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Dear Case Students and Families:
Reading is an important part of the student experience in high school.  We hope that each student will become a lifelong reader. Summer is a time for recreational reading, for exploring new books, and for reading those books a student never had time for during the busy school year.
Summer reading is also an important sustaining element in all of the Core Values of Joseph Case
High School:
Authentic learning opportunities
Shared responsibility in academic excellence and integrity
Engagement of students as active learners
Higher order thinking skills
Strong 21st century knowledge base
All students are expected to at least two summer reading titles by the time they return to school in the fall, including the required Station Eleven by Emily St. John Mandel.

All high school faculty have agreed to read this selection as the springboard to a fall interdisciplinary event on Friday, September 16.
Summer reading choices for Grade 9 students include:
  • The Absolutely True Diary of a Part-Time Indian by Sherman Alexie **
  • A Study in Scarlet by Sir Arthur Conan Doyle
  • Eleanor and Park  by Rainbow Rowell **
  • Legend by Marie Lu
 Summer reading choices for Grade 10 students include:
  •  A Long Way Gone by Ishmeal Beah **
  • The Glass Castle by Jeannette Walls**
  • Fahrenheit 451 by Ray Bradbury
  • Last Night I Dreamed of Peace: The Diary of Dang Thuy Tram by Dang Thuy Tram
 Summer reading choices for Grade 11 students include:
  • Becoming Nicole: The Transformation of an American Family by Amy Ellis Nutt
  • In Cold Blood by Truman Capote **
  • Timebound by Ryssa Walker **
  • Looking for Alaska by John Green **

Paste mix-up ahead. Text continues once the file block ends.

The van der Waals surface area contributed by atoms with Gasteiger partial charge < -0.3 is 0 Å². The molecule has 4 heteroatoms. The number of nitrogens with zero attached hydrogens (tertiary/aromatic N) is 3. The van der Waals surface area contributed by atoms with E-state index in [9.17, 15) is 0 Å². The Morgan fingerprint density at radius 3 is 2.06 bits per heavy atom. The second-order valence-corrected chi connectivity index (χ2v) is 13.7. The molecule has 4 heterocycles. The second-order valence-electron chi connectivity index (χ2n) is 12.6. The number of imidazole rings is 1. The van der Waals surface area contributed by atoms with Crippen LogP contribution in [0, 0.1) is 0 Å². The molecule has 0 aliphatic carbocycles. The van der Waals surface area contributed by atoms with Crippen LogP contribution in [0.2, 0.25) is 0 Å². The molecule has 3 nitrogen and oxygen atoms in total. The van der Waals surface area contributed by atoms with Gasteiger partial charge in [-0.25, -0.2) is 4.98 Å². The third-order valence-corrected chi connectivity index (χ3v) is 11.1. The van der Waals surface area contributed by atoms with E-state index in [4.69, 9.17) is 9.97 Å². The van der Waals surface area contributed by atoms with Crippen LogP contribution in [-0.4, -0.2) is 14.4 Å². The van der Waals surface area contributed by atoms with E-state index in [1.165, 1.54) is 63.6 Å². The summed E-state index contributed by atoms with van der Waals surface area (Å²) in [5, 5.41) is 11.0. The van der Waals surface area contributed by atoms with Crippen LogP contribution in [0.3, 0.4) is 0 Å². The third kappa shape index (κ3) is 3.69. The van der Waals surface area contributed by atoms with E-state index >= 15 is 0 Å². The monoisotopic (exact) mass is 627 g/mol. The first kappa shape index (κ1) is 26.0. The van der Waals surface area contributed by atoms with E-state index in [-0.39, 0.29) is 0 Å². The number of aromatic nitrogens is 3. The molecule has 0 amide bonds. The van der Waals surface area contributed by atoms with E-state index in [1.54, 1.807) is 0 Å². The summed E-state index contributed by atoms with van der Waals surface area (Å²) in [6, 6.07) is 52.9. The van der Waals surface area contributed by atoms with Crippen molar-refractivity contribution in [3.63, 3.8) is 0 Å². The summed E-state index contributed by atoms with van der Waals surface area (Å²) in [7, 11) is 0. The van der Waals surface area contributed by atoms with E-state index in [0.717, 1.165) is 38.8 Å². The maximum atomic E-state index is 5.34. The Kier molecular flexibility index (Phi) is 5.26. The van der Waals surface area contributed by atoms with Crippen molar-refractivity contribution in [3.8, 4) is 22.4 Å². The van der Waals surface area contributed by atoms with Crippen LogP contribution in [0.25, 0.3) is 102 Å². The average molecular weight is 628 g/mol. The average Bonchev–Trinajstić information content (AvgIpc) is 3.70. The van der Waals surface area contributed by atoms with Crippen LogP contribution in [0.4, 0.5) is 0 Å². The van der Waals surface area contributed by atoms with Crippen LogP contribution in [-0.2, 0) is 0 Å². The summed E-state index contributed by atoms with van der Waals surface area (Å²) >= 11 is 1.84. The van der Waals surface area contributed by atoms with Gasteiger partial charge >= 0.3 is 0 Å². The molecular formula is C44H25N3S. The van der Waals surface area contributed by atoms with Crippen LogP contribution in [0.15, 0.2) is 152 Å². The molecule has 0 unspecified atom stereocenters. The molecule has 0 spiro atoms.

Summer reading choices for Grade 12 students include:
  • Miss Peregrine’s Home for Peculiar Children by Ransom Riggs
  • And Then There Were None by Agatha Christie
  • Escape from Camp 14 by Blaine Harden**
  • Wicked by Gregory Maguire
Advanced Placement/Honors:  additional titles
Honors 9
Oliver Twist by Charles Dickens
Honors 10
Funny in Farsi: A Memoir of Growing up Iranian in America by Firoozeh Dumas
AP Language
The Elements of Style, 4th Ed., by Strunk and White
plus AP Language Student Choice (Select one):
For seniors, choose one of the following:
  • Jane Eyre, by Charlotte Brontë (British fiction)
  • Pride and Prejudice, by Jane Austen (British fiction)
  • Frankenstein, by Mary Shelley (British fiction)
  • Dracula, by Bram Stoker (Irish fiction)*
For juniors, choose one of the following:
  • The Immortal Life of Henrietta Lacks, by Rebecca Skloot
  • Danse Macabre, by Stephen King (American nonfiction/ pop culture)
  • Stiff, Spook, Gulp, or Packing for Mars by Mary Roach:
  • Life After Life, by Kate Atkinson (British fiction)*
AP Literature
The Catcher in the Rye by J.D. Salinger**
plus AP Literature Student Choice (Select one):
  • The Loneliness of the Long Distance Runner by Alan Sillitoe
  • The Strange Case of Dr. Jekyll and Mr. Hyde  by Robert Louis Stevenson
  • Wuthering Heights by Emily Bronte
**Starred selections contain mature content and language.  Should students or their families have specific questions regarding the content of reading selections, they should contact the English Department Head at
Since your child will be writing about and discussing these books in September, he/she should keep a reading notebook that he/she may use in writing these graded assignments. Students should take notes on characters, theme, conflict and plot, and record their comments, opinions and analysis of the text.
Be Advised: Use of Cliffs Notes, Sparknotes, or any other resource of its kind is absolutely unacceptable.  Online summaries are not an acceptable alternative to first-hand reading.